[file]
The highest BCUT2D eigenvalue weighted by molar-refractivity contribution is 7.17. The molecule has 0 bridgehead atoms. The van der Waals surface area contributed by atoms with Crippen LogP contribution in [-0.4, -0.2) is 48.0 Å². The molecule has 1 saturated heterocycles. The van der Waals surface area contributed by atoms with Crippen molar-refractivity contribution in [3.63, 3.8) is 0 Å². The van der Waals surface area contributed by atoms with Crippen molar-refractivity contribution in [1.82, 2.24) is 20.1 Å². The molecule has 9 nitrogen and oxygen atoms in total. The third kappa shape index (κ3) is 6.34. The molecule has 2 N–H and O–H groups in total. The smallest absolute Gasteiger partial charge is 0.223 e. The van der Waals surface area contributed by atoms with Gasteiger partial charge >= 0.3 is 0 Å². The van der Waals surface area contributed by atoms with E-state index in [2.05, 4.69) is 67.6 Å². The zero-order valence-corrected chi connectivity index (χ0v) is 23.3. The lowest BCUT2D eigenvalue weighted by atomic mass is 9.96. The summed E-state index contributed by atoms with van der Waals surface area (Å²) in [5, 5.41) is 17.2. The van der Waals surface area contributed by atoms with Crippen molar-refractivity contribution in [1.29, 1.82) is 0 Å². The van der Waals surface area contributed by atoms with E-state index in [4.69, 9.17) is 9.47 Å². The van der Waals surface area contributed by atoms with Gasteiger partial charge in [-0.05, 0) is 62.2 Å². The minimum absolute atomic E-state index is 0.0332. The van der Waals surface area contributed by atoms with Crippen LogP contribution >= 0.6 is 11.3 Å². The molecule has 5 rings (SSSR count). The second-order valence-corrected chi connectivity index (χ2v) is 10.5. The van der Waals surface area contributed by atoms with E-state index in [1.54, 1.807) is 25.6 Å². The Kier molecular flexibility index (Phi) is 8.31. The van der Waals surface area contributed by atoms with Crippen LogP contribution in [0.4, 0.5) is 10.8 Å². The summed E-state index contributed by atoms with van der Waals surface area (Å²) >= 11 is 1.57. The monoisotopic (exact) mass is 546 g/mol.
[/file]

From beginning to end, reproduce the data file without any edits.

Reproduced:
The highest BCUT2D eigenvalue weighted by molar-refractivity contribution is 7.17. The molecule has 0 bridgehead atoms. The van der Waals surface area contributed by atoms with Crippen LogP contribution in [-0.4, -0.2) is 48.0 Å². The molecule has 1 saturated heterocycles. The van der Waals surface area contributed by atoms with Crippen molar-refractivity contribution in [3.63, 3.8) is 0 Å². The van der Waals surface area contributed by atoms with Crippen molar-refractivity contribution in [1.82, 2.24) is 20.1 Å². The molecule has 9 nitrogen and oxygen atoms in total. The third kappa shape index (κ3) is 6.34. The molecule has 2 N–H and O–H groups in total. The smallest absolute Gasteiger partial charge is 0.223 e. The van der Waals surface area contributed by atoms with Gasteiger partial charge >= 0.3 is 0 Å². The van der Waals surface area contributed by atoms with E-state index in [2.05, 4.69) is 67.6 Å². The zero-order valence-corrected chi connectivity index (χ0v) is 23.3. The lowest BCUT2D eigenvalue weighted by atomic mass is 9.96. The summed E-state index contributed by atoms with van der Waals surface area (Å²) in [5, 5.41) is 17.2. The van der Waals surface area contributed by atoms with Crippen molar-refractivity contribution in [1.29, 1.82) is 0 Å². The van der Waals surface area contributed by atoms with E-state index in [4.69, 9.17) is 9.47 Å². The van der Waals surface area contributed by atoms with Gasteiger partial charge in [-0.05, 0) is 62.2 Å². The minimum absolute atomic E-state index is 0.0332. The van der Waals surface area contributed by atoms with Crippen LogP contribution >= 0.6 is 11.3 Å². The molecule has 5 rings (SSSR count). The second-order valence-corrected chi connectivity index (χ2v) is 10.5. The van der Waals surface area contributed by atoms with E-state index in [1.54, 1.807) is 25.6 Å². The Kier molecular flexibility index (Phi) is 8.31. The van der Waals surface area contributed by atoms with Crippen LogP contribution in [0.4, 0.5) is 10.8 Å². The summed E-state index contributed by atoms with van der Waals surface area (Å²) >= 11 is 1.57. The monoisotopic (exact) mass is 546 g/mol.